Podcast host appeals for memories of Trinidad musician’s Leith residency at the Eldorado Ballroom
For generations, the Eldorado Ballroom in Leith was the place to dance the night away to some of the best bands of the day come the weekend.
One of those was Trinidad-born clarinetist Carl Barriteau, who won a brand new fan recently when a long forgotten photograph donated to the Wee Museum of Memory in Ocean Terminal sparked the interest of the Living Memory Association’s Miles Tubb.
Miles presents the weekly podcast Forgotten Songs from the Broom Cupboard, which uncovers the stories behind rare 78rpm records from lesser known artists and he is keen to discover if anyone in the Capital remembers Barriteau.
He explains, "We'd had this photo of a musician in our archives for some 20 years. The woman who donated it said it had belonged to her father, but she didn't know who the musician was, only that he was well known. Doing the podcast I thought, ‘I should really find out who he is,’ so I put the photo on my Instagram page and a guy from Tennessee used the photo identity app Tin Eye to identify him, he discovered it was Carl Barriteau who was well known in the 40s."
Born in 1914 Barriteau received his early musical tuition at the Belmont Orphanage, Trinidad. He moved to the UK in May 1937 and just 12 days later secured a place in Ken 'Snakehips' Johnson's band playing alto sax and clarinet. Working with Johnson until March 1941 when both were caught in an air-raid – Johnson was killed, Barriteau suffered a broken wrist. The musician then formed the West Indian Dance Orchestra. However it's the next chapter in Barriteau career that has captured Tubb's imagination, from May 1949 he had a two year residency at the Eldorado Ballroom.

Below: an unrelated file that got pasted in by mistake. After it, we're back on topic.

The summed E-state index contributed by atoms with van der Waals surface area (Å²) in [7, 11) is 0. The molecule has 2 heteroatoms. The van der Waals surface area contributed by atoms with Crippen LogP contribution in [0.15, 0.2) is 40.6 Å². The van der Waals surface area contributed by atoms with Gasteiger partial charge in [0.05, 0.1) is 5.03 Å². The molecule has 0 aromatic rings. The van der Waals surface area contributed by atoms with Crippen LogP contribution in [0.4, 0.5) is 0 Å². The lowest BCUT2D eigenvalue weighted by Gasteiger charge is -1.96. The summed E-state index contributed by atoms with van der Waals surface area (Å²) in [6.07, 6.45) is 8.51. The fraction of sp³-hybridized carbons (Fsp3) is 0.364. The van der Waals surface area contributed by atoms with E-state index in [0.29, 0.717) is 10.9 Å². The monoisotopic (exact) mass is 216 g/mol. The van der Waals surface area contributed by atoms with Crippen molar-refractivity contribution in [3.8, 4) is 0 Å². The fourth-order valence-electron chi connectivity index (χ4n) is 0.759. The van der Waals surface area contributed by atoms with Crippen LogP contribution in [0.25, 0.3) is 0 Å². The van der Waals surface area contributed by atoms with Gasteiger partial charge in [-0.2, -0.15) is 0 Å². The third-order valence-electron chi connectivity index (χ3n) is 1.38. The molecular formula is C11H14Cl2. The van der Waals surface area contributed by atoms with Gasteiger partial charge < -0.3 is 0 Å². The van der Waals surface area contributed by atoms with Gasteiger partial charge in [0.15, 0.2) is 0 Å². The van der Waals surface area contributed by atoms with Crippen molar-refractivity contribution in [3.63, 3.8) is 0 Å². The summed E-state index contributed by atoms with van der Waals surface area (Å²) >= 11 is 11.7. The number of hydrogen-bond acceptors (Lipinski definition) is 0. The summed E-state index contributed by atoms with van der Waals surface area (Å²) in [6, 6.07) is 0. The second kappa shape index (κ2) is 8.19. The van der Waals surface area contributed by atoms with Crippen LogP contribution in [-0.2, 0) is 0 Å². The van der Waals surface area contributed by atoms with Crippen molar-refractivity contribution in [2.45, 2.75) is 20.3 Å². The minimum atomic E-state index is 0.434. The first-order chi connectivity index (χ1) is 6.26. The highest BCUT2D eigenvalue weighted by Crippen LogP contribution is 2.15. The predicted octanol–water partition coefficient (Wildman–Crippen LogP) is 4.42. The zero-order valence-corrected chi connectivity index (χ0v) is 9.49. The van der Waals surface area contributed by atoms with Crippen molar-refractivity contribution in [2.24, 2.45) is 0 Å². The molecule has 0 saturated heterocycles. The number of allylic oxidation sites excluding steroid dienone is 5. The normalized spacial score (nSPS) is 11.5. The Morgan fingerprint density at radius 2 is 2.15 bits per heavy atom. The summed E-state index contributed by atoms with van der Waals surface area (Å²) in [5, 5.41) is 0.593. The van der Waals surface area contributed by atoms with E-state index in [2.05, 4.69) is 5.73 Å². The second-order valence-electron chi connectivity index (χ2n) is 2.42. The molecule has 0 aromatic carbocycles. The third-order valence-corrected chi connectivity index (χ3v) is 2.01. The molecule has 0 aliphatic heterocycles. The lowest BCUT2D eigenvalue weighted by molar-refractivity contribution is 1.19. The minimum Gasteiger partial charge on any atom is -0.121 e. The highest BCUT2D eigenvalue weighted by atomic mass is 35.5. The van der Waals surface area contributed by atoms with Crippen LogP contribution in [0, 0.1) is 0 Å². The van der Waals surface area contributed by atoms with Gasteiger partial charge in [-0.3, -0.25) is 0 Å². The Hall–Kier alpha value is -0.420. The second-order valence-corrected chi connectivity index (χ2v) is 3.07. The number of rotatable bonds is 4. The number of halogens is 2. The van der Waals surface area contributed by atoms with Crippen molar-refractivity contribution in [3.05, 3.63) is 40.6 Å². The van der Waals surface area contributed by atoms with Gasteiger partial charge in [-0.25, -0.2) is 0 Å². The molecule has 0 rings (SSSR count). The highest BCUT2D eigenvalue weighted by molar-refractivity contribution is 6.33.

"Over the years, many people have brought 78s to the Wee Museum of Memory. When I started doing the podcast, I looked through them, finding those that were a bit more unusual."
Researching those long forgotten performers Miles then tells their story during his podcast.
"The stories are a huge part of the draw,” he says. “One record I found from the Thirties was by Master Joe Peterson, who was billed as 'the phenomenal boy singer' except he wasn't a boy, he was a woman. At the time boy sopranos were in vogue. The record label had decided that rather than have a series of boys whose voices would break they’d have this poor woman, Mary O'Rourke, who even in her 40s was still dressing as a boy."
Barriteau's story is equally compelling. As a soloist he won the Melody Maker clarinet poll seven years running and performed with the likes of The Platters. He died in 1998.
Despite his popularity, Barriteau was by no means a wealthy during his time in Leith.
"A line in his obituary notes it wasn't a financially rewarding time and that he was ‘very loathe to leave his flat’ because he had, basically, fiddled the gas meter and had an eternal supply of free gas. Whoever wrote that obituary must have spoken to someone who knew him when he was here. There must be someone out there who remembers him and I would love them to get in touch."
Visit Miles Tubb's Forgotten Songs from the Broom Cupboard podcast at https://forgottensongs.libsyn.com/